Mick Keogh: ‘Market transparency matters’

Mick Keogh, Australian Farm Institute , 20/03/2017

In the current post-regulation era for Australian agricultural markets, there is a growing awareness of the importance of market transparency as a key factor to ensure markets remain competitive, and the benefits of sectoral efficiency gains are distributed equitably through supply chains.

The focus on market transparency is much stronger in overseas markets, and governments expend significant resources to maintain it in specific markets.

Among the features of the much derided model of perfect competition often espoused by economists is that no single market participant can influence the market price, and that all participants have ‘perfect knowledge’ of all aspects of the market relevant to supply, demand and prices.

The reason perfect competition is so often derided is that the conditions required for a market to be considered perfectly competitive rarely, if ever, exist in real markets. However, some of the derision arises because it is not well understood that the model is basically used as a reference point, rather than as a description of an actual market. Economists use the concept of perfect competition to evaluate the relative competitiveness of markets, rather than presuming that any market can actually be perfectly competitive.

The perfect knowledge requirement is a relevant example. It is obviously not possible for all participants in a market to have identical information about all the factors that might affect supply, demand and price. However, certain markets – such as equities markets – expend a great deal of effort to make sure market participants have access to real-time market information, and also impose strict disclosure conditions on market participants to ensure that none have an unfair advantage via information that is only available to a few participants who can use this to profit – otherwise known as insider trading. These market rules therefore attempt to achieve as close as possible to perfect knowledge among market participants.

It is obviously much simpler in a centrally-traded market such as the share market to achieve equal access to market information, than it is in disperse markets such as those that occur in the agriculture sector. However, both EU and US policymakers have increased their focus on market transparency, especially as markets become more concentrated, and have an increased risk of the misuse of market power by a few major participants.

The EU Commission recently established a task force to examine ways to make EU agricultural markets more competitive, and in December last year the task force released a report detailing some observations and recommendations. A section of that report devoted to market transparency contained some relevant discussion on this issue – in particular about why market transparency matters.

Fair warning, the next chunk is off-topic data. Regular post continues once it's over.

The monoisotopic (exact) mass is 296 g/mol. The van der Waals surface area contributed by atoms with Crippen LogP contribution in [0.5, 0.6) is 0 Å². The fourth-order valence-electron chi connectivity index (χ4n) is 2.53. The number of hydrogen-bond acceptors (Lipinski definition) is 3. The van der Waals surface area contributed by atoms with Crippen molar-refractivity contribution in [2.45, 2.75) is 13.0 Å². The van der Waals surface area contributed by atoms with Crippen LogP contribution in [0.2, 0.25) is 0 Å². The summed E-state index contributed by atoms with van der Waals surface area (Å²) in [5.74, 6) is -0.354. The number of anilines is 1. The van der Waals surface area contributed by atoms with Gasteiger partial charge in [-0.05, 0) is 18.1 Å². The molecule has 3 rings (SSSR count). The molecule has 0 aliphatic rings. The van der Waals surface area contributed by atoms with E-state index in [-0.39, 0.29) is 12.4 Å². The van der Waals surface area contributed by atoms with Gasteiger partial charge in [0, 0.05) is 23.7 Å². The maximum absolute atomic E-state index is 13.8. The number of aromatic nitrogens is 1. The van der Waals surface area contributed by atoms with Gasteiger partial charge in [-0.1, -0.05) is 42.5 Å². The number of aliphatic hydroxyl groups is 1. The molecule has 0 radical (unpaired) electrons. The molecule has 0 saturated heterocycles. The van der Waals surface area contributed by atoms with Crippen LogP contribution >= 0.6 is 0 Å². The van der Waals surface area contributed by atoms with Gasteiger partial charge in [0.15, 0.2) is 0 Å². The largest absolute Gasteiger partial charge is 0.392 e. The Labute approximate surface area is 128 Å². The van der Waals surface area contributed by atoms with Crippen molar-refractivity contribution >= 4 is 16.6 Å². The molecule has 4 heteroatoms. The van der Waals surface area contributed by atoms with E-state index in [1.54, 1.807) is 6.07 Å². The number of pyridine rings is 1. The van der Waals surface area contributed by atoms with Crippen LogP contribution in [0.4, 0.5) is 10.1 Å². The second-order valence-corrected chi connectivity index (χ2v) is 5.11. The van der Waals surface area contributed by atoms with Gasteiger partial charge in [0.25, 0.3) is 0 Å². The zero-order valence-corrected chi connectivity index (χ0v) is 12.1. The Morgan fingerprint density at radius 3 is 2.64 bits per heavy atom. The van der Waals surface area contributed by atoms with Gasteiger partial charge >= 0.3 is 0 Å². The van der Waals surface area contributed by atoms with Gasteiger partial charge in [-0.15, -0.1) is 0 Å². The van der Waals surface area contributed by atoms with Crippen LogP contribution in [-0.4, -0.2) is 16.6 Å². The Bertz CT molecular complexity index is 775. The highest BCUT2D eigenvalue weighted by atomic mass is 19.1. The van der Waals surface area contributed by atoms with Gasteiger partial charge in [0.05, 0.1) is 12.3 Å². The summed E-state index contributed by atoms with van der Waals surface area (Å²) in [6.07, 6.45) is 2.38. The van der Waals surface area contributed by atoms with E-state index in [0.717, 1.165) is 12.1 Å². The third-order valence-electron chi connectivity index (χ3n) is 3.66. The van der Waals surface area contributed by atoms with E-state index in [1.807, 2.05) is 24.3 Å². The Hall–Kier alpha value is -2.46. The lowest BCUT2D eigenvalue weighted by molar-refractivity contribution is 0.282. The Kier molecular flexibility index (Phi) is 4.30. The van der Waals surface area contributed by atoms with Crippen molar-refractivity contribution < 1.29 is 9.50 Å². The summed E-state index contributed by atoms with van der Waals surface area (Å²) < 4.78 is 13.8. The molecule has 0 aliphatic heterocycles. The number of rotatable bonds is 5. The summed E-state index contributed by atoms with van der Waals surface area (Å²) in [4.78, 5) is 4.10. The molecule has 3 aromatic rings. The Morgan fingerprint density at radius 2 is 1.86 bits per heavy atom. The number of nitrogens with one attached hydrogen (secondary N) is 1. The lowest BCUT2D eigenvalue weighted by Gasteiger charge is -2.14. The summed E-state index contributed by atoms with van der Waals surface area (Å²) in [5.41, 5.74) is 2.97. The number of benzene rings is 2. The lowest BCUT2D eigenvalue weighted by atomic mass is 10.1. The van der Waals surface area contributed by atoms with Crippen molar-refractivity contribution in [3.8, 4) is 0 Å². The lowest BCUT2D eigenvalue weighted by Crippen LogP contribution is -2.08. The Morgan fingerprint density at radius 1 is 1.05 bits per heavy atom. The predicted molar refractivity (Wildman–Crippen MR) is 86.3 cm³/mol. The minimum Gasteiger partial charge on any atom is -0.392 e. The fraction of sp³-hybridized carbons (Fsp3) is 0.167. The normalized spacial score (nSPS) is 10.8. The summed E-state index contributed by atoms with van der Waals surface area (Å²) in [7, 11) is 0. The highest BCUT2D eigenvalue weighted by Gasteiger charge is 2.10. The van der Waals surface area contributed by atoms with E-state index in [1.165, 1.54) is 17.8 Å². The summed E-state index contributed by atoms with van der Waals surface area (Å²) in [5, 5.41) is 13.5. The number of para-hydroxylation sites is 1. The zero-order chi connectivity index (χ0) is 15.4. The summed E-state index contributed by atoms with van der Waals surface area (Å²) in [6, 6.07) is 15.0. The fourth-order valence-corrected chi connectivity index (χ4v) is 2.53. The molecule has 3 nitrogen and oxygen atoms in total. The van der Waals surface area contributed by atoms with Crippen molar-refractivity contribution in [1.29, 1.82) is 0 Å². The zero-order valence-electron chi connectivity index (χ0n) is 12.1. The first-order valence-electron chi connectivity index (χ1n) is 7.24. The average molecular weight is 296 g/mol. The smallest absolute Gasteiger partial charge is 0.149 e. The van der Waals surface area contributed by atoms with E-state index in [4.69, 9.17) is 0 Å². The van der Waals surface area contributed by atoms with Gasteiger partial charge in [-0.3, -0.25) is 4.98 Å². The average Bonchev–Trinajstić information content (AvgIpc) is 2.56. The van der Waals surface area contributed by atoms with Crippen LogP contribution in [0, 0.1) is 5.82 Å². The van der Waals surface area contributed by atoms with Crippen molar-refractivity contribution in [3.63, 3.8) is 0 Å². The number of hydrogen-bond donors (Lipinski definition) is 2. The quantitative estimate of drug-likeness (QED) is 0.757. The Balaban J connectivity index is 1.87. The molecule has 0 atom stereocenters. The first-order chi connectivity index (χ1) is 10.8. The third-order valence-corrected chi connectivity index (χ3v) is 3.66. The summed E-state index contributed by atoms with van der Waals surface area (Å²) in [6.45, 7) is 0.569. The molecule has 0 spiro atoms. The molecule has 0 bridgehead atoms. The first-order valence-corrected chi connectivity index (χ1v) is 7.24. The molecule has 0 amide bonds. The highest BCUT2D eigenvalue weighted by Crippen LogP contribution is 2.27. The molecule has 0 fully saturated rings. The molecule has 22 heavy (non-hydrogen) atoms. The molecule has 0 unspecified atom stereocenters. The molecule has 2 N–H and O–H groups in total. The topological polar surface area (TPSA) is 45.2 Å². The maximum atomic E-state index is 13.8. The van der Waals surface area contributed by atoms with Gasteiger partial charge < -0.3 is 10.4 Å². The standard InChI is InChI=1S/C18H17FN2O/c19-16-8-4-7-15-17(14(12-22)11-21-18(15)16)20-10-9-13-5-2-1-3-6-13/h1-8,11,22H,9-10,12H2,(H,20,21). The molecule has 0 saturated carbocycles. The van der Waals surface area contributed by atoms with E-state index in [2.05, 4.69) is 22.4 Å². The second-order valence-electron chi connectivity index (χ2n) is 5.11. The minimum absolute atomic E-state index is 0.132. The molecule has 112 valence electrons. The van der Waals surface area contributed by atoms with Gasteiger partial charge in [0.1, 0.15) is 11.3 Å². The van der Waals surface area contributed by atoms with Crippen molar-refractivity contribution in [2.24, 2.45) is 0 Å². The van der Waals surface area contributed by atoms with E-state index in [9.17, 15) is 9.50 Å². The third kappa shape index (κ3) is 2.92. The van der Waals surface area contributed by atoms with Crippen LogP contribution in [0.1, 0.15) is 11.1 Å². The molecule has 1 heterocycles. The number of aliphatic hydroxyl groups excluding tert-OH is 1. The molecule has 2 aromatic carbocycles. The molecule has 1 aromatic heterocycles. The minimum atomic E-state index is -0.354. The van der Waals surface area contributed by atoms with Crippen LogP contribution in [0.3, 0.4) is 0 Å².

Transparent markets in general allow an efficient allocation of productive resources. For instance data on prices, production, stocks and trade helps producer take well informed production decisions rooted in an understanding of market conditions. 

Market transparency benefits producers´ market expectations and understanding of what shapes their commercial relation with processors, their direct partners in the supply chain. On that basis they can adapt their production and decide upon appropriate risk management strategies.

In general, greater price transparency helps farmers negotiate their contracts, including forward contracts. Robust, specific and transparent price data for specific commodity grades facilitates acceptable contract specifications and cash settlement and can thus promote the development of futures markets 

Transparent markets can improve access to finance by enabling more robust business plans and thus better appreciation of market risks by lenders. Last but not least, accurate and complete market information supports evidence based policy measures.

The report noted efforts that have been made to increase the transparency of European agricultural markets, such as the EU Markets Observatory for markets such as dairy and meat. The dairy observatory publishes monthly raw milk and milk product prices across all EU member states. It enables the EU to publish information such as the following graph, which shows changes in the farm operating costs, farmgate prices and farm profit margins of EU dairy farms over the past three years.

The ability to produce information like this is just one of the benefits of increased transparency. Other benefits include the ability of all market participants to understand changes in the profitability of different parts of the supply chain, and also the potential to develop risk management options (such as forward markets and futures contracts) on the back of robust market reporting systems.

In relation to future developments, the report recommends;

The Commission should take further steps to increase market transparency so as to foster effective competition along the supply chain. Bigger and better-equipped up- and downstream operators usually have a clear view of the market while farmers – often fragmented and small – frequently do not. This information asymmetry creates mistrust, in particular in relation to price transmission and the distribution of value added along the chain.

The report canvasses many issues that have a great deal of relevance to Australia. At a time when beef, dairy, sugar and horticulture farmers in Australia are increasingly critical of how their respective markets are operating, it is worthwhile Australian policymakers looking more closely at measures to improve market transparency as an important way forward.

This article first appeared on the the Australian Farm Institute website


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